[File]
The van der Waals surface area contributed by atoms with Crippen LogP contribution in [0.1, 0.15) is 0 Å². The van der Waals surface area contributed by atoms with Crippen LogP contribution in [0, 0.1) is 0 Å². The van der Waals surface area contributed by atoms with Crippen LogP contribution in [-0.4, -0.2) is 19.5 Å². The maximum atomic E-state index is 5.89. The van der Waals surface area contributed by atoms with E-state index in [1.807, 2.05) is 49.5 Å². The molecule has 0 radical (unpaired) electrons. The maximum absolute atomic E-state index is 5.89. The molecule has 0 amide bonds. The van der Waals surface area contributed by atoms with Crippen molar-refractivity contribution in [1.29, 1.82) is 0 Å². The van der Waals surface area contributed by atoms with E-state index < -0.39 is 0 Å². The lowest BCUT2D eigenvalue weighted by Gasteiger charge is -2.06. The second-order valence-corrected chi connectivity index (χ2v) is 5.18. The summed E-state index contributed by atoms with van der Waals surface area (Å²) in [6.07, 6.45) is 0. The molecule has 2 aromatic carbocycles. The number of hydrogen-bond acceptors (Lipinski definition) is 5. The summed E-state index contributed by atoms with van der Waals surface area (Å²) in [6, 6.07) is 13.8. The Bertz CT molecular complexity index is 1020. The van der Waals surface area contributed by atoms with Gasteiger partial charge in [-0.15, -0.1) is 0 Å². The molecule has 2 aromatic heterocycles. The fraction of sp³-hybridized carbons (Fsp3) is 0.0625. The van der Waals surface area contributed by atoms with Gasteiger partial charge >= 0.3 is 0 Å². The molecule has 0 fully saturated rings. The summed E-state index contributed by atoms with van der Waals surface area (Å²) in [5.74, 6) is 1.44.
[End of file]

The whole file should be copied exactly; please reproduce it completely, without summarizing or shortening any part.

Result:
The van der Waals surface area contributed by atoms with Crippen LogP contribution in [0.1, 0.15) is 0 Å². The van der Waals surface area contributed by atoms with Crippen LogP contribution in [0, 0.1) is 0 Å². The van der Waals surface area contributed by atoms with Crippen LogP contribution in [-0.4, -0.2) is 19.5 Å². The maximum atomic E-state index is 5.89. The van der Waals surface area contributed by atoms with E-state index in [1.807, 2.05) is 49.5 Å². The molecule has 0 radical (unpaired) electrons. The maximum absolute atomic E-state index is 5.89. The molecule has 0 amide bonds. The van der Waals surface area contributed by atoms with Crippen molar-refractivity contribution in [1.29, 1.82) is 0 Å². The van der Waals surface area contributed by atoms with E-state index < -0.39 is 0 Å². The lowest BCUT2D eigenvalue weighted by Gasteiger charge is -2.06. The second-order valence-corrected chi connectivity index (χ2v) is 5.18. The summed E-state index contributed by atoms with van der Waals surface area (Å²) in [6.07, 6.45) is 0. The molecule has 2 aromatic carbocycles. The number of hydrogen-bond acceptors (Lipinski definition) is 5. The summed E-state index contributed by atoms with van der Waals surface area (Å²) in [6, 6.07) is 13.8. The Bertz CT molecular complexity index is 1020. The van der Waals surface area contributed by atoms with Gasteiger partial charge in [-0.15, -0.1) is 0 Å². The molecule has 2 aromatic heterocycles. The fraction of sp³-hybridized carbons (Fsp3) is 0.0625. The van der Waals surface area contributed by atoms with Gasteiger partial charge >= 0.3 is 0 Å². The molecule has 0 fully saturated rings. The summed E-state index contributed by atoms with van der Waals surface area (Å²) in [5.74, 6) is 1.44.